Sorry, we couldn’t resist…
Less than a year after the Hobbits took Toronto, the Comicon 2023 big draw was none other than Andy “Gollum” / “Caesar” / “King Kong” Serkis himself.
The incredibly genial Serkis – who genre fans recently encountered as Alfred to Robert Pattinson’s The Batman – was the highlight of a somewhat quieter affair compared to last August’s Fan Expo.
That’s to be expected though: Comicon, which only takes up one building to Fan Expo‘s two, also comes at a chilly enough season that cosplayers think twice before lugging around sci-fi/fantasy gear on top of their winter jackets and scarves. Not that there weren’t some mind-bogglingly fantastic costumes on display: as seen in the photos below, this year’s Comicon offered a welcome reminder that us Canucks can nerd out just as well as anyone.
One of our favourite things about Toronto conventions, whether Comicon or Fan Expo, is the opportunity to check out – and overspend on – local artists and small businesses.
First, there’s the dozens of GTA-based collectibles shops, their booths lined with Silver Age comics and classic PlayStation games and old X-Men action figures, making for a veritable wealth of nostalgia, as if several 1990s shopping malls reopened at once. Even more exciting are the local artists and artisans, purveyors of crocheted Grogus and false elf ears and intricately detailed Star Trek jewelry. But make no mistake: even if you can’t tell your Quendi from your Ferengi, there was more than enough to pique the curiosity of even the most casual (non-geek) attendee.
We’re especially fans of award-winning Toronto-based collage artist Clever Clippings, who combines beloved pop culture characters with lovingly rendered nature illustrations, resulting in weird, beautiful oddities like this art nouveau Sailor Moon. We also love the adorably prickly crochet succulents of local mother-daughter business Anna’s Gardens.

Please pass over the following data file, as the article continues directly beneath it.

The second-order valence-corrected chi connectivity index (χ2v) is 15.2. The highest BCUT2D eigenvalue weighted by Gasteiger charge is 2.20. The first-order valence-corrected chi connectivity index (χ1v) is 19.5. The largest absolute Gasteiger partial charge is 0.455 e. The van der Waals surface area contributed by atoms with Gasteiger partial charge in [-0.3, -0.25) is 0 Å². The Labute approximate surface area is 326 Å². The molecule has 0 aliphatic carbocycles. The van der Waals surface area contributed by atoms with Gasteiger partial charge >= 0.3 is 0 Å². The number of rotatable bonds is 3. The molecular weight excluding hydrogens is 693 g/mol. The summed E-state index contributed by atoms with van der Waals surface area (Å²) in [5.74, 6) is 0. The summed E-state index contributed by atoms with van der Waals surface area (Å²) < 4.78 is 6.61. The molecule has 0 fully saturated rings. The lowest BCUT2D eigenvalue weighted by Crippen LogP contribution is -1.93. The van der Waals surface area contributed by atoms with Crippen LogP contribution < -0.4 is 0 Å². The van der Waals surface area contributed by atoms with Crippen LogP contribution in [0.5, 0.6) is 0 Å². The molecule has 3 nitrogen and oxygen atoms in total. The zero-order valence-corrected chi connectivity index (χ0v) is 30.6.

Of course, comic cons are nothing without comic creators, and a handful of interesting names were on hand to sign autographs and, for those who could afford it, sell off precious original art lifted from some of the biggest comic series around. Notable creators included Leonard Kirk (Supergirl, Marvel Zombies Resurrection), Jae Lee (co-creator of Marvel’s The Sentry, rumoured to be coming to the MCU), and long-time Marvel/DC artist Dave Ross, who has worked on everything from Alpha Flight to Catwoman to Star Trek and Star Wars.
Some of the best parts of Comicon are simply hanging around, chatting with these legends as they distractedly sketch out a Wolverine or Superman a thousand times better than anything you or I could ever draw. And for those who wanted to learn more about their craft – or simply hear anecdotes from decades in the business – there were dedicated panels/Q&As with some of the biggest names. That was true as well for perhaps the hottest on-screen heroes of the day, with roughly half the cast of The Boys – Billy Butcher, A-Train, and Black Noir among them – making appearances over the course of the weekend.
We’ve been known to dabble in a bit of costume play ourselves, here at the Guardian, but nothing has ever come close to the talent we encountered at this year’s Comicon. From the hilariously lifelike King Shark to the terrifying Mortal Kombat Scorpion, replete with pupil distorting contact lenses, the amount of time we spent chasing down cosplayers for photos is probably equal to the time spent browsing the toys and comics featuring those very characters. (You have to feel a bit sorry for the cosplayers themselves, who probably spent more time posing for photos than experiencing the ‘con itself!)
Next up at the Metro Toronto Convention Centre is Fan Expo, August 24-27, 2023. Details are scarce – stay tuned to fanexpo.com – but judging by last year’s extravaganza of hobbits, stranger things, Starfleet alumni, and Jays and Silent Bobs, it’s sure to be a big one.
May the force be with you, live long and prosper, and keep guarding those rings in your pocketseses.
For all things Fan Expo, click here.